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You may have recognized the `alpha` argument included in the `qplot` function above. The use of `alpha` in `qplot` applies a gradient of opacity to the points in the scatter plot similar to how it changed the opacity of the correlation coefficient labels in `ggcorr`.

In the configuration you used, total opacity is only achieved when a point is overlapped by 5 other points. Increasing or decreasing the number in the denominator of `alpha` will affect the number of overlapping points required to change a point’s opacity. One reason to use this aesthetic is that it can help users quickly identify concentrations of data points in their plots, which in turn can bring new insights about our data to light with only a glance.

Go ahead and tinker with the code and see how it works for yourself!

### Weak Correlation: Plotting Profit Over Years

Now let’s see what a “weak”, negative correlation looks like by plotting `profit` versus `years`. This time, no `method` has been specified, so our trendline is going to vary according to the data in a curvilinear fashion (a fitted curve), which is the default for this function. You’ll notice that along certain parts of the trendline there is a light gray area that increases or decreases in size according to the confidence interval of the trendline.

If you’re not familiar with the concept of a confidence interval, don’t worry! R will do the work for you, and the concept will be better explained after this exercise.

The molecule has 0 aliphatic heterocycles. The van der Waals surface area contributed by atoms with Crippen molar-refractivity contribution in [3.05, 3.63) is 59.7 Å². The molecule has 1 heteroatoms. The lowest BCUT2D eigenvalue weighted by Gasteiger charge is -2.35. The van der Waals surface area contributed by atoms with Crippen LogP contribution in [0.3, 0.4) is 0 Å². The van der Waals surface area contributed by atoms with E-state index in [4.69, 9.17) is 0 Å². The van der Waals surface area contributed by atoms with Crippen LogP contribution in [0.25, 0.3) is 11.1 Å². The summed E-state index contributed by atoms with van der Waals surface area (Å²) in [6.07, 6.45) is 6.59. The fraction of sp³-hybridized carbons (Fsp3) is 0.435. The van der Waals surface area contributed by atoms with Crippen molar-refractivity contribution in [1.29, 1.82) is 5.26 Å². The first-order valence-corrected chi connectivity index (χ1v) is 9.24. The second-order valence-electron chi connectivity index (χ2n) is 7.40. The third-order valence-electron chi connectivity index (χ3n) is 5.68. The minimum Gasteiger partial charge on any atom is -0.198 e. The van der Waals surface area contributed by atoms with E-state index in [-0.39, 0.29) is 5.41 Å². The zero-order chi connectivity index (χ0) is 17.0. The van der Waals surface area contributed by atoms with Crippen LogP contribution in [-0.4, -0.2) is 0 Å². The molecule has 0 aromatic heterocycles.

For now, just fill in the blanks with the necessary code and observe!

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So now that you’ve had a chance to see the confidence interval and smoothing curve in action, what observations can you make?

• First, you see that in the initial portion of the plot, `profit` seems to be increasing each `year`.
• Second, you notice that the grey area offset from your smoothing curve is initially quite large and the number of data points (or observations) is quite small.
• Third, as the curve moves into a larger concentration of observations, the grey area diminishes and practically hugs the curve, which begins to decline in later `year`s.

In conclusion, plotting the confidence interval in conjunction with the smoothing curve allows us to see the amount of uncertainty associated with our regression line. That uncertainy increases with fewer observations and decreases with more observations.

This is very helpful in visualizing how the relationship between our variables changes throughout the data frame and reveals how concentrations of observations alter the plotted curve.

The caveat here is that the plot may be a bit misleading, as it’s hard to visually discern whether there is a positive or negative correlation of your variables.

Let’s now plot `profit` over `year`s in the same way you plotted `votes` versus `reviews`: simply replace the “…..” in each argument so that years are plotted and on `x`-axis and `profit` is on the y-axis. Make sure to specify which data frame that “data” equals!